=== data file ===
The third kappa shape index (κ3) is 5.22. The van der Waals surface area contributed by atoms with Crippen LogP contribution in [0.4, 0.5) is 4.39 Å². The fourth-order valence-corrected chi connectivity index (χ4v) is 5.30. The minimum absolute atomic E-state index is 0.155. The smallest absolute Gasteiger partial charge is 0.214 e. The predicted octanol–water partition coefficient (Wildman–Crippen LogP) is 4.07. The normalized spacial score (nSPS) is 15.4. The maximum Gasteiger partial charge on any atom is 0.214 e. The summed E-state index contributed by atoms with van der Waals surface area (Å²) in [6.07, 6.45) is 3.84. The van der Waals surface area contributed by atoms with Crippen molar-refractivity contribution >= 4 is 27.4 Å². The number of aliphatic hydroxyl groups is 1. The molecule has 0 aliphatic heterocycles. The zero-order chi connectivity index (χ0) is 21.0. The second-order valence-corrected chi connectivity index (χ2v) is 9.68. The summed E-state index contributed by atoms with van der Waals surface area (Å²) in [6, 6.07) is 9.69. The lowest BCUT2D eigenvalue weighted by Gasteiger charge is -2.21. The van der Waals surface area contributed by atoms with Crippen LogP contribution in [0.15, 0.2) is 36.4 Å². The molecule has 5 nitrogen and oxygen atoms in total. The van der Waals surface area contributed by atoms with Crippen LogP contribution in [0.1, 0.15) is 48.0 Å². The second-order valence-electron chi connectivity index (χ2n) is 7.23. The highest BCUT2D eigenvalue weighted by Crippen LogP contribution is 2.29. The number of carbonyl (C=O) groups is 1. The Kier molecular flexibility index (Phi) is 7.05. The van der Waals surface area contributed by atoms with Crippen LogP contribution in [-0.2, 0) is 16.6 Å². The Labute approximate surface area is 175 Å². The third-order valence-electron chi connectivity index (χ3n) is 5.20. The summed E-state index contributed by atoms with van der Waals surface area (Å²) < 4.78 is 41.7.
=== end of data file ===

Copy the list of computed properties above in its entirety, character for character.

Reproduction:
The third kappa shape index (κ3) is 5.22. The van der Waals surface area contributed by atoms with Crippen LogP contribution in [0.4, 0.5) is 4.39 Å². The fourth-order valence-corrected chi connectivity index (χ4v) is 5.30. The minimum absolute atomic E-state index is 0.155. The smallest absolute Gasteiger partial charge is 0.214 e. The predicted octanol–water partition coefficient (Wildman–Crippen LogP) is 4.07. The normalized spacial score (nSPS) is 15.4. The maximum Gasteiger partial charge on any atom is 0.214 e. The summed E-state index contributed by atoms with van der Waals surface area (Å²) in [6.07, 6.45) is 3.84. The van der Waals surface area contributed by atoms with Crippen molar-refractivity contribution >= 4 is 27.4 Å². The number of aliphatic hydroxyl groups is 1. The molecule has 0 aliphatic heterocycles. The zero-order chi connectivity index (χ0) is 21.0. The second-order valence-corrected chi connectivity index (χ2v) is 9.68. The summed E-state index contributed by atoms with van der Waals surface area (Å²) in [6, 6.07) is 9.69. The lowest BCUT2D eigenvalue weighted by Gasteiger charge is -2.21. The van der Waals surface area contributed by atoms with Crippen LogP contribution in [0.15, 0.2) is 36.4 Å². The molecule has 5 nitrogen and oxygen atoms in total. The van der Waals surface area contributed by atoms with Crippen LogP contribution in [0.1, 0.15) is 48.0 Å². The second-order valence-electron chi connectivity index (χ2n) is 7.23. The highest BCUT2D eigenvalue weighted by Crippen LogP contribution is 2.29. The number of carbonyl (C=O) groups is 1. The Kier molecular flexibility index (Phi) is 7.05. The van der Waals surface area contributed by atoms with Crippen LogP contribution in [-0.2, 0) is 16.6 Å². The Labute approximate surface area is 175 Å². The third-order valence-electron chi connectivity index (χ3n) is 5.20. The summed E-state index contributed by atoms with van der Waals surface area (Å²) < 4.78 is 41.7.